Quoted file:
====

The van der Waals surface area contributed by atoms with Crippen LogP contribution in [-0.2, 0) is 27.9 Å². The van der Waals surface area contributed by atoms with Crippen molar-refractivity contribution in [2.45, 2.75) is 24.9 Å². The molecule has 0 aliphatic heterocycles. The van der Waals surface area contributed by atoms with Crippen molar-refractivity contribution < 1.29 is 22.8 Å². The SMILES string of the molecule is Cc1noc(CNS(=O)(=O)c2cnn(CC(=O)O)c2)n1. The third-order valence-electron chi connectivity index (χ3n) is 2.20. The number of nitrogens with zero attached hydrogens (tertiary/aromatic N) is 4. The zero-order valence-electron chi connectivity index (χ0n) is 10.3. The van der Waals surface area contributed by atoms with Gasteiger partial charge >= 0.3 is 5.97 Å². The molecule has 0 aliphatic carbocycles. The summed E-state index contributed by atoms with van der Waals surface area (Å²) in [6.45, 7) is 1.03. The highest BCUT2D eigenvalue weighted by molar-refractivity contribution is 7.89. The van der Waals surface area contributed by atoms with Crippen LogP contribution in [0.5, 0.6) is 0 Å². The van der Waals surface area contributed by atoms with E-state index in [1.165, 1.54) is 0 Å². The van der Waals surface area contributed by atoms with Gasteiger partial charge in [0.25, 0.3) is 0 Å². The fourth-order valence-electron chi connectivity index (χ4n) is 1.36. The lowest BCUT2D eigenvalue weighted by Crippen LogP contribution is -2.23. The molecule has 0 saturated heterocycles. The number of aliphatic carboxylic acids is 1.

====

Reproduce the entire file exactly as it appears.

The van der Waals surface area contributed by atoms with Crippen LogP contribution in [-0.2, 0) is 27.9 Å². The van der Waals surface area contributed by atoms with Crippen molar-refractivity contribution in [2.45, 2.75) is 24.9 Å². The molecule has 0 aliphatic heterocycles. The van der Waals surface area contributed by atoms with Crippen molar-refractivity contribution < 1.29 is 22.8 Å². The SMILES string of the molecule is Cc1noc(CNS(=O)(=O)c2cnn(CC(=O)O)c2)n1. The third-order valence-electron chi connectivity index (χ3n) is 2.20. The number of nitrogens with zero attached hydrogens (tertiary/aromatic N) is 4. The zero-order valence-electron chi connectivity index (χ0n) is 10.3. The van der Waals surface area contributed by atoms with Gasteiger partial charge >= 0.3 is 5.97 Å². The molecule has 0 aliphatic carbocycles. The summed E-state index contributed by atoms with van der Waals surface area (Å²) in [6.45, 7) is 1.03. The highest BCUT2D eigenvalue weighted by molar-refractivity contribution is 7.89. The van der Waals surface area contributed by atoms with Crippen LogP contribution in [0.5, 0.6) is 0 Å². The van der Waals surface area contributed by atoms with E-state index in [1.165, 1.54) is 0 Å². The van der Waals surface area contributed by atoms with Gasteiger partial charge in [0.25, 0.3) is 0 Å². The fourth-order valence-electron chi connectivity index (χ4n) is 1.36. The lowest BCUT2D eigenvalue weighted by Crippen LogP contribution is -2.23. The molecule has 0 saturated heterocycles. The number of aliphatic carboxylic acids is 1.